Instead of leaving phones in their lockers or shut off in their backpacks, students can use their mobile devices as a tool to supplement their learning. “The opportunity to have these types of devices that the students bring in, and harnessing that power, it really opens up what you can do as an instructor. You’re really capable now of having your students access a resource and information that they’ve never had before in real time, right on the spot — as opposed to hopping everyone up and going to the lab or taking a kid to the computer at the back of the classroom,” Foster explains.

How do districts ensure that these devices are used as tools? At Desert Sands Unified School District, they leverage the common core curriculum standards from the state and federal government. King explains, “We send tech teachers with specialty training on assignment to show the teachers and students how to use the technology and how it can enhance the learning experience.”

Jenkins also agrees that training and professional development are key to increasing the integration of mobile technology. “It is not just training on the gear, but program and curricular development, in-classroom modeling, collaboration opportunities, content delivery, assessment and follow-up,” he says.

At Anderson County Schools, they’ve found that implementation of student devices has been hit-or-miss, partly due to the fact that in grades where students switch classrooms, there are different expectations among teachers about how the devices will be used. “This is a pretty huge philosophical shift in the way that a lot of our educators look at how you can incorporate this into the classroom,” Foster notes. To work with that, the district is currently creating standard classroom guidelines for device use across the schools as well as pushing for digital citizenship and good use of the devices in learning environments.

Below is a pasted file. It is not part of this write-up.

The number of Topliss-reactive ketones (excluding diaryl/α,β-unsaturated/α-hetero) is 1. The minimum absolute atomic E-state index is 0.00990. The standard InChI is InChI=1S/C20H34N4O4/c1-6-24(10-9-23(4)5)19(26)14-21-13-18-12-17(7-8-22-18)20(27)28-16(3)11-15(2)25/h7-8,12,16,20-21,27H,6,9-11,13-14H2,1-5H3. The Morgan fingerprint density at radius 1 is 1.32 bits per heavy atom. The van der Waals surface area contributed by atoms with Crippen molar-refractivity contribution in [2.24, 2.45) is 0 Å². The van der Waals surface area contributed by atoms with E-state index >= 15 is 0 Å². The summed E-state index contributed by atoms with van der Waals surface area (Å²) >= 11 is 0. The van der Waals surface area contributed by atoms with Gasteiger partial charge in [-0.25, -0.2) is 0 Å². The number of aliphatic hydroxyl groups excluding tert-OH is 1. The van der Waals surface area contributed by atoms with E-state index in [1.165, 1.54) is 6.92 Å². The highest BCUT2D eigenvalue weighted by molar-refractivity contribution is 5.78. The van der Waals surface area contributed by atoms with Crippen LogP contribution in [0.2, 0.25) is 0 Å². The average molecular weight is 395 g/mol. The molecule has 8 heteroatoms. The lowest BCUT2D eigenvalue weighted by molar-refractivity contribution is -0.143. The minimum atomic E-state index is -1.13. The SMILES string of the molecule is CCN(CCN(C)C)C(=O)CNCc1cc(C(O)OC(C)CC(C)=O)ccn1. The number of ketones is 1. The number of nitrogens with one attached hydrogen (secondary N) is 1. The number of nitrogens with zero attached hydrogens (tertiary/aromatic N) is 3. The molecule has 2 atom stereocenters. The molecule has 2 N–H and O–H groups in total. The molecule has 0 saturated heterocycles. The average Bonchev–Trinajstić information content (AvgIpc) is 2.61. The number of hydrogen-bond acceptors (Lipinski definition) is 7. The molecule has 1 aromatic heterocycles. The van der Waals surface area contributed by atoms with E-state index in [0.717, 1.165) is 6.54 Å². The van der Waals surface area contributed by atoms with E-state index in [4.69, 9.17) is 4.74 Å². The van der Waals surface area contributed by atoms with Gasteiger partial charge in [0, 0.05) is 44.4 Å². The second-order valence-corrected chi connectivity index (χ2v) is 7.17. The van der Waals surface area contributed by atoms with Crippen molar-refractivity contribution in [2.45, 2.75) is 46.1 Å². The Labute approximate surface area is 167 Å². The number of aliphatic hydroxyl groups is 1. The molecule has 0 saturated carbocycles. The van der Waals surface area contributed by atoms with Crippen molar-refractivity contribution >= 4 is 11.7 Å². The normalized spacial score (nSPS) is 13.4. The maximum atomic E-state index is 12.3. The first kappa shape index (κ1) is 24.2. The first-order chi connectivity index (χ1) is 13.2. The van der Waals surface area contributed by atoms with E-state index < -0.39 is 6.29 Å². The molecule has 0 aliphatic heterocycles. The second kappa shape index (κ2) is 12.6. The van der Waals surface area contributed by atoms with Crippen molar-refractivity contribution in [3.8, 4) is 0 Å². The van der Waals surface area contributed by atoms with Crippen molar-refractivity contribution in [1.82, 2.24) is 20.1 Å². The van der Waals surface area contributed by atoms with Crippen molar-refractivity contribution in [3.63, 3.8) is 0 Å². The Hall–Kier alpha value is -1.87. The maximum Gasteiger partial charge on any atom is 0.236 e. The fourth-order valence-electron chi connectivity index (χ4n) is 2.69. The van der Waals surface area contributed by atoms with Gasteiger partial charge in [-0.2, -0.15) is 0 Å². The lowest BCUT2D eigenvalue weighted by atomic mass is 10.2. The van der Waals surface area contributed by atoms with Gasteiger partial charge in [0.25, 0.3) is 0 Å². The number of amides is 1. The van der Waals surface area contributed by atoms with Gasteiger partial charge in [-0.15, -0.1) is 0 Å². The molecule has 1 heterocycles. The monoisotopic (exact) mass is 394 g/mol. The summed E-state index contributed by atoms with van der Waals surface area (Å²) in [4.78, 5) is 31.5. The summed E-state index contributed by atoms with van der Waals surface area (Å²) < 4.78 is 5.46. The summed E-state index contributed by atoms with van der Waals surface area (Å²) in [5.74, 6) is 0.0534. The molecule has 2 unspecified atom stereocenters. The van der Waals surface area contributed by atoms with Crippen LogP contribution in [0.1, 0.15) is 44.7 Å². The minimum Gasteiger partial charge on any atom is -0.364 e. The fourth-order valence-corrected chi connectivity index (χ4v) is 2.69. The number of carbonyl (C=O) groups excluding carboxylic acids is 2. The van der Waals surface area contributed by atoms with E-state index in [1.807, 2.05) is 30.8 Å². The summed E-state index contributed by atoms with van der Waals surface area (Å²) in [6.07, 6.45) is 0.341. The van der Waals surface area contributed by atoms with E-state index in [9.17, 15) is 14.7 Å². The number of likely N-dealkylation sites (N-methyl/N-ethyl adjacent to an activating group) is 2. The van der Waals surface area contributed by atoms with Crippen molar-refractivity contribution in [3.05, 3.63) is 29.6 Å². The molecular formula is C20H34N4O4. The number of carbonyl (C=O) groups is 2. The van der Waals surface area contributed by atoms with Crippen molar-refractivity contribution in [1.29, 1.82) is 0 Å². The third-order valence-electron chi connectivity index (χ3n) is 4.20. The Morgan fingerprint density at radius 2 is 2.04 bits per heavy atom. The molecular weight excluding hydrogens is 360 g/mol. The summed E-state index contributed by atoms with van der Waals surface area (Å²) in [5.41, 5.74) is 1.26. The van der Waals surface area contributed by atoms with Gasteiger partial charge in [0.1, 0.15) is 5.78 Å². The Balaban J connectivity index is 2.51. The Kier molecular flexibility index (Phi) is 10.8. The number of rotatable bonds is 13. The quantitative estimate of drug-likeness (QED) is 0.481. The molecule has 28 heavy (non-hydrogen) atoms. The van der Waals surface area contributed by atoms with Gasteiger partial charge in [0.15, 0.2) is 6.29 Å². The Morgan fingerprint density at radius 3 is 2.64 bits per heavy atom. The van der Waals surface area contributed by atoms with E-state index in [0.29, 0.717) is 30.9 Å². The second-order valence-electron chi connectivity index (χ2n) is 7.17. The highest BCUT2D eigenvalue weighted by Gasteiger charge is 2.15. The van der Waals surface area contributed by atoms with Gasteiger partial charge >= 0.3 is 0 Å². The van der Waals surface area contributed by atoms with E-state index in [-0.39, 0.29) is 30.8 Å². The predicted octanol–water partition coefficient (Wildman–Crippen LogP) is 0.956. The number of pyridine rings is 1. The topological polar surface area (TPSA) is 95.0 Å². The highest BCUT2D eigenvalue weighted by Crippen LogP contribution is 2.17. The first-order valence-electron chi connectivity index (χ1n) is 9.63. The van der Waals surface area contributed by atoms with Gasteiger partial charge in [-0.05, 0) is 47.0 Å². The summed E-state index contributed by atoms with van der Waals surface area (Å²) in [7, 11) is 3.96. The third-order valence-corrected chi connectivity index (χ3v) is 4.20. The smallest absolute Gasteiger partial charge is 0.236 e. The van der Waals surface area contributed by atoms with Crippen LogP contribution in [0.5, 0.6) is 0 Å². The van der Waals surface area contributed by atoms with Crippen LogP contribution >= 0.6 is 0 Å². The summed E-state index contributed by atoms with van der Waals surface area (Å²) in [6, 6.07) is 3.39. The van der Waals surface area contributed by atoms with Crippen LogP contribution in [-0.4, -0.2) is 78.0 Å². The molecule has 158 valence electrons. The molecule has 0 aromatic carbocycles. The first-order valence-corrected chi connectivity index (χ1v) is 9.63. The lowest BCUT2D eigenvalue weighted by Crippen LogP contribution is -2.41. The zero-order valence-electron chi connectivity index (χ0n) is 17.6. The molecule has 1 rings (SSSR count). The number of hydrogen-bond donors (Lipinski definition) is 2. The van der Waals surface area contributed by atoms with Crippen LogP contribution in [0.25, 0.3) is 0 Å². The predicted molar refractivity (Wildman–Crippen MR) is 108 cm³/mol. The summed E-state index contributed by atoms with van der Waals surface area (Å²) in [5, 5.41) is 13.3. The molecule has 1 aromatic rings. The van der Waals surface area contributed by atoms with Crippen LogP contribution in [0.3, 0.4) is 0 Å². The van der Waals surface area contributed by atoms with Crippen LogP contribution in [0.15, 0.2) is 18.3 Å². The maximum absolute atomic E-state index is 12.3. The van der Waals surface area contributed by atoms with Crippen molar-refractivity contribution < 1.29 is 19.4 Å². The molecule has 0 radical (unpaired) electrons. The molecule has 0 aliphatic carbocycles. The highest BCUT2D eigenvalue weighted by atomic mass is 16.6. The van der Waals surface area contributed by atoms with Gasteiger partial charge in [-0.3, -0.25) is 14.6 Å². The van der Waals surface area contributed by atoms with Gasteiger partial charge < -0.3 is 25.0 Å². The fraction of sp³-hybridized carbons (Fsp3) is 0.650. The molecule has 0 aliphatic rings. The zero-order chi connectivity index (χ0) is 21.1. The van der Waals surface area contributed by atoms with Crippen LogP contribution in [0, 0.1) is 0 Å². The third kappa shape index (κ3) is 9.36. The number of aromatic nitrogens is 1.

Moving Forward
The one-to-one learning environment may not always be feasible with shrinking school budgets, but BYOD helps fill gaps and creates an opportunity for students to take an active role in their everyday classroom instruction. Foster relates that one third grade classroom in Anderson County Schools has a teacher who has really embraced technology use in his instruction. “He has 24 students,” says Foster, “16 students bring 18 personally owned devices. They bring them everyday and they use them in varying ways. They use it as a way to gather information in projects. Also the teacher distributes materials out on his blog that he has through our school district that the kids can pull up on their devices…. Some of the kids’ devices can access Study Island.”

Students can use mobile devices anytime in class to get information, look up a word or concept they don’t understand, even snap a photo to remind them of something to use later in a project. Technology is a part of their lives outside of school hours — districts implementing mobile learning and mobile technology allow students to use technology skills in an innovative way to open up the traditional classroom environment.

Effective implementation of these devices requires a good look at how and why the district, teachers and students want to use this technology. If its just because this is the latest thing, it won’t work out well. Training, pilot programs, a review of the district’s network infrastructure and eager participation (from administration, teachers, students and parents) will help create a successful shift in the way students learn and teachers teach, whether the district buys all the students a tablet or kids bring in their own devices. 

Christine Beitenhaus is an Ohio-based writer with experience in educational and architectural topics.